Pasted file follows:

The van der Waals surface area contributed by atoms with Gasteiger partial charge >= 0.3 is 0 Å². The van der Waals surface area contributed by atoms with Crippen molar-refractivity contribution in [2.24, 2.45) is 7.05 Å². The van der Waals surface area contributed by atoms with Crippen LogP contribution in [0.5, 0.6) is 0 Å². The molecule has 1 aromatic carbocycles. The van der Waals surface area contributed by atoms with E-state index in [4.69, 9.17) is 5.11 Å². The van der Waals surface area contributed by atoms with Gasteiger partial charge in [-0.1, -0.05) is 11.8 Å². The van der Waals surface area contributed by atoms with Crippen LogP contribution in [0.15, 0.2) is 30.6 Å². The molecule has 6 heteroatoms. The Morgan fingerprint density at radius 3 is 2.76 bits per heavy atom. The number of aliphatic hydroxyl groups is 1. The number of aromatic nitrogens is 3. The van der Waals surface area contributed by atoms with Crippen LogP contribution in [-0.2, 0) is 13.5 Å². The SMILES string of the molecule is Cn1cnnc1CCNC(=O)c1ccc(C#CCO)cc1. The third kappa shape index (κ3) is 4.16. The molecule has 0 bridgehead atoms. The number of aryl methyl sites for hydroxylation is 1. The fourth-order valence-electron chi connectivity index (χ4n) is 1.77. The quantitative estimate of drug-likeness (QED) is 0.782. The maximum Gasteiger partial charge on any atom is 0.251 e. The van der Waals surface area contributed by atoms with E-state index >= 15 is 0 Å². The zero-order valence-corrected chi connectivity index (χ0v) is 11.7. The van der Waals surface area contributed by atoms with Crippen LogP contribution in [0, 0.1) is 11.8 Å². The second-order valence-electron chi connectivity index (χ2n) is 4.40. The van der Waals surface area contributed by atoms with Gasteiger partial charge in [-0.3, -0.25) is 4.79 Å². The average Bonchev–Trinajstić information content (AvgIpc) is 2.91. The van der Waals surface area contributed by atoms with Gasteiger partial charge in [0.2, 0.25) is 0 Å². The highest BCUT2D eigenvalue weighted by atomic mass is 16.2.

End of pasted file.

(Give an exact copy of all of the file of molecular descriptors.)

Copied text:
The van der Waals surface area contributed by atoms with Gasteiger partial charge >= 0.3 is 0 Å². The van der Waals surface area contributed by atoms with Crippen molar-refractivity contribution in [2.24, 2.45) is 7.05 Å². The van der Waals surface area contributed by atoms with Crippen LogP contribution in [0.5, 0.6) is 0 Å². The molecule has 1 aromatic carbocycles. The van der Waals surface area contributed by atoms with E-state index in [4.69, 9.17) is 5.11 Å². The van der Waals surface area contributed by atoms with Gasteiger partial charge in [-0.1, -0.05) is 11.8 Å². The van der Waals surface area contributed by atoms with Crippen LogP contribution in [0.15, 0.2) is 30.6 Å². The molecule has 6 heteroatoms. The Morgan fingerprint density at radius 3 is 2.76 bits per heavy atom. The number of aliphatic hydroxyl groups is 1. The number of aromatic nitrogens is 3. The van der Waals surface area contributed by atoms with Crippen LogP contribution in [-0.2, 0) is 13.5 Å². The SMILES string of the molecule is Cn1cnnc1CCNC(=O)c1ccc(C#CCO)cc1. The third kappa shape index (κ3) is 4.16. The molecule has 0 bridgehead atoms. The number of aryl methyl sites for hydroxylation is 1. The fourth-order valence-electron chi connectivity index (χ4n) is 1.77. The quantitative estimate of drug-likeness (QED) is 0.782. The maximum Gasteiger partial charge on any atom is 0.251 e. The van der Waals surface area contributed by atoms with E-state index >= 15 is 0 Å². The zero-order valence-corrected chi connectivity index (χ0v) is 11.7. The van der Waals surface area contributed by atoms with Crippen LogP contribution in [0, 0.1) is 11.8 Å². The second-order valence-electron chi connectivity index (χ2n) is 4.40. The van der Waals surface area contributed by atoms with Gasteiger partial charge in [-0.3, -0.25) is 4.79 Å². The average Bonchev–Trinajstić information content (AvgIpc) is 2.91. The van der Waals surface area contributed by atoms with Gasteiger partial charge in [0.2, 0.25) is 0 Å². The highest BCUT2D eigenvalue weighted by atomic mass is 16.2.